A svelte Corvette with fine lines | TheUnion.com

A svelte Corvette with fine lines

Hari Matsuda loves rounding off sharp corners. As an industrial designer, he’s made his reputation doing exactly that, having invented the Soft Tech

style that’s applied to such products as cameras and computers.

Thus, it shouldn’t be any surprise that he likes the look of the Corvette, one of which he has – a 1955 model.

“When the Corvette first came out in 1953,” says Matsuda, “it was a style I fell in love with.” Even though he was just a kid then, he seemed born to appreciate the styling of the 1950s. Indeed, it became the foundation for his design work.

How he purchased his Corvette is a story worth telling. A California native who moved to the Chicago area, Matsuda attended a car auction there. “There were three Corvettes for sale,” he says, “a red one which sold immediately, a black one which was too expensive, and the third to come up, a white one.

“That’s what I wanted.” The bidding was off and running, with paddles stabbing the air right and left. Finally, Matsuda was in a dead heat with only one other person, who also dropped out. Turned out that person was a dealer who wanted a real bargain so he could resell the car. Thus, Matsuda ended up getting the Corvette for below dealer price (and he won’t tell us what that was – drat!).

More good news: The car had low mileage on it (about 78,000) partly because it had been kept in a showroom for five years. Once Matsuda got it – three years ago and restored – he parked it in his garage and has only driven it 40 miles since then.

Not only does Matsuda have a good eye for design, he also knows high performance cars because he drives them himself – having raced his Porsche for 14 years – and teaches others how to drive them. He can tell you, for instance, how fast to take a corner posted for 45 mph if it has been raining for five minutes or for five hours.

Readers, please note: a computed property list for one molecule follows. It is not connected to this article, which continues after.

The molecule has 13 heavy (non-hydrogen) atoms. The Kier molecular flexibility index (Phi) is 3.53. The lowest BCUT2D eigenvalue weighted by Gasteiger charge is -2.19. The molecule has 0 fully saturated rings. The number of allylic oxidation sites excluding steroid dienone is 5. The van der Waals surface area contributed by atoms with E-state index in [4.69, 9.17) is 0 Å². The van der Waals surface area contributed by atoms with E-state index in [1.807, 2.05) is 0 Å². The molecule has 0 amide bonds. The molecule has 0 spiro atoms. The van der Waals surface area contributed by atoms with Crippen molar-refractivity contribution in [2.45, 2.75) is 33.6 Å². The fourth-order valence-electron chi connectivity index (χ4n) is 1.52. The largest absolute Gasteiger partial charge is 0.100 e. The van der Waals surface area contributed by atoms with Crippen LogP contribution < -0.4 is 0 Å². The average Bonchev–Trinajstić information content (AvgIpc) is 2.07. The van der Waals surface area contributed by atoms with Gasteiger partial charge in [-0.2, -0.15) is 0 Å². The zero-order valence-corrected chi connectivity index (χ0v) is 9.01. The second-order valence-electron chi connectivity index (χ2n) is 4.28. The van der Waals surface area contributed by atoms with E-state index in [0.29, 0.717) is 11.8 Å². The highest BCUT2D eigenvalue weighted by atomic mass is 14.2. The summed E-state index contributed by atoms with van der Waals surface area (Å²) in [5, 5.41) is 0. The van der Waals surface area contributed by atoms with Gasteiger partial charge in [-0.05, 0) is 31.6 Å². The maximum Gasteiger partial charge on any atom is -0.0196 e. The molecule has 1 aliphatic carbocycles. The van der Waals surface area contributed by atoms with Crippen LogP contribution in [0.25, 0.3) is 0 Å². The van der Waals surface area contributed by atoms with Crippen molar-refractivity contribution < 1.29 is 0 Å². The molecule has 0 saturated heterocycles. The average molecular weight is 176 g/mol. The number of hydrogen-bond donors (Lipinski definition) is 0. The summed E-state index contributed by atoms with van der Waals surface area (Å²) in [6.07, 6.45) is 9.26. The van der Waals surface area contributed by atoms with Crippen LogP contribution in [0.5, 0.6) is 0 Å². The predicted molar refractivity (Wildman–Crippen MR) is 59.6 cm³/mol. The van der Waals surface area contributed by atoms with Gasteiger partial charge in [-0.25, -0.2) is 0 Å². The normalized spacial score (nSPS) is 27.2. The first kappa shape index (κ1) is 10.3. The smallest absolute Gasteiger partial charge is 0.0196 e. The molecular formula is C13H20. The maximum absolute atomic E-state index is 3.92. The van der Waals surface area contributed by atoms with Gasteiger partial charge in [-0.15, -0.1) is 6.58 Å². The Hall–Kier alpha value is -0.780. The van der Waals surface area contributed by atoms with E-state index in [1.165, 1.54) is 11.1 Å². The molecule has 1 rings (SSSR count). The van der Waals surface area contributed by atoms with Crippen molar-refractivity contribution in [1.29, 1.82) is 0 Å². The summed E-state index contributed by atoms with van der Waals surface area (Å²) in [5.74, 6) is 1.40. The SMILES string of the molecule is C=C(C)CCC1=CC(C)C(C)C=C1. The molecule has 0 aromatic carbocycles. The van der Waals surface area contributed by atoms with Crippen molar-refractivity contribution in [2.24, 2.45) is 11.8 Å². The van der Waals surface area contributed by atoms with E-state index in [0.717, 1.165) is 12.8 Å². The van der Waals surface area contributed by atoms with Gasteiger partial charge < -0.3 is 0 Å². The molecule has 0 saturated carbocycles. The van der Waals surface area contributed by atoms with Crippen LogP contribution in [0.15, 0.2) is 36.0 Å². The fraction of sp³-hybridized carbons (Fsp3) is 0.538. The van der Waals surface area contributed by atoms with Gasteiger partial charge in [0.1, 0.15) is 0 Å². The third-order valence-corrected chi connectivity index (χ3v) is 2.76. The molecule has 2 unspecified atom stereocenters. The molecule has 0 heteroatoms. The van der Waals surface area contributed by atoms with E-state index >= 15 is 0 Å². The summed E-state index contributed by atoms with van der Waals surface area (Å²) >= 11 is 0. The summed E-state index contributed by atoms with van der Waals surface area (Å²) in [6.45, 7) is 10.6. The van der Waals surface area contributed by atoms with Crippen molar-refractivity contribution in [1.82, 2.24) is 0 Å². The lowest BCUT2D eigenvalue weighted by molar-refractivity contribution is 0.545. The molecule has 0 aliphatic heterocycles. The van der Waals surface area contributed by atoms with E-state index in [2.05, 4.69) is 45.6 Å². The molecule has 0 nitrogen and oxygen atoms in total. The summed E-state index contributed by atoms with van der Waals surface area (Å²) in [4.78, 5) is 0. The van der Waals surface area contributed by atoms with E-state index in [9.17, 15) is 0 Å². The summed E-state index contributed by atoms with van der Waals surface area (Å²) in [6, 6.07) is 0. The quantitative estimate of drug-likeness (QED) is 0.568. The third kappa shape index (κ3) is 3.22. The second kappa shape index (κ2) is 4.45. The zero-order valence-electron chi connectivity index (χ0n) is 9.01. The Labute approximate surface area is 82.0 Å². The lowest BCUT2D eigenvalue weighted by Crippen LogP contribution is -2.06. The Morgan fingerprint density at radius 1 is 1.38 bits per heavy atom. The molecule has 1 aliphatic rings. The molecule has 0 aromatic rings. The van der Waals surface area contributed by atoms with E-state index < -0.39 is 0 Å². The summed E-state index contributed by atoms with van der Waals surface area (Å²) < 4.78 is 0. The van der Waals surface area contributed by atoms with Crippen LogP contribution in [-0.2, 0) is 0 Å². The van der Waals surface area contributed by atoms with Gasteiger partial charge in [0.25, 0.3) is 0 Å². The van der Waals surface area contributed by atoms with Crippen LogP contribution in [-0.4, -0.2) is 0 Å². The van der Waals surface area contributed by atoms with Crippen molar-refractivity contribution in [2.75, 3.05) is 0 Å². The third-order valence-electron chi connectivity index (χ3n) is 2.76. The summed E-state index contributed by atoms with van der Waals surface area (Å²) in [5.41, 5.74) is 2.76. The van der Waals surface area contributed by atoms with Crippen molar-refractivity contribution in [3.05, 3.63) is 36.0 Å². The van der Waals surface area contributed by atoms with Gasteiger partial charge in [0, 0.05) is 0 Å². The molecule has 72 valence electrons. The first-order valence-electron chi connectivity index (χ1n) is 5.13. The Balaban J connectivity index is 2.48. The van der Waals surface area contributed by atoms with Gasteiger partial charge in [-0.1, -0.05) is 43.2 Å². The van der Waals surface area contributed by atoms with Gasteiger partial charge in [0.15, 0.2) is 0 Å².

Fast forward to the fall of 2003. On a glorious day of single digits in Chicago, Matsuda decided to relocate. So he wandered around California until a friend encouraged him to come to Nevada County. The rest, as they say, is history.

He liked what he saw, bought a house in Nevada City and immediately joined the Roamin Angels Car Club – good decisions, all. Not only is he a member of that club, but also of a Porsche club and a Corvette club, called the Straight Axle Club – a tribute to the earlier Corvette’s design that makes the tires bounce a lot on the road. “It’s so bad,” he says, “we love it. It actually drives like a pickup.”

Another part of his Corvette’s distinctive but impractical design is the panoramic windshield. “Visually, it’s a great idea,” says its owner, “but it precludes side windows,” a feature anyone who has a smoker in their car misses. But it does have a V8 engine, and that counts for a lot to a person who loves speed.

Matsuda spends his days now thinking of new product designs, working on his several cars – one of which is a race car – and setting his alarm early on Friday mornings so he can get to breakfast with the Angels (“I couldn’t believe it when they said I had to get there before 6 a.m. or I wouldn’t find a seat,” he laughs). He likes working on his Corvette “because I can see concrete when I open the hood.”

By this spring, he expects to be driving the Corvette around and about, but he doesn’t expect to get the same reaction to it here as he once got in Evanston, Ill., when the driver of another classical vehicle (a Mercedes) came to a dead stop, blocking traffic, as he queried Matsuda about his Corvette. Or the time he was awaiting AAA for roadside service and a guy driving on the other side of the highway made a U-turn just to come and talk. “Classic cars are rare in the mid-West,” he says in explanation.

While classics aren’t rare here in Nevada County, it will be a pleasure to see the svelte Corvette around town. It might even be in the next Roamin Angels’ car show this spring.

Check out more about Matsuda at his Web site: haridesign. com.


Pam Jung writes about classic cars for The Union. She welcomes ideas for stories and can be reached at 265-8064.

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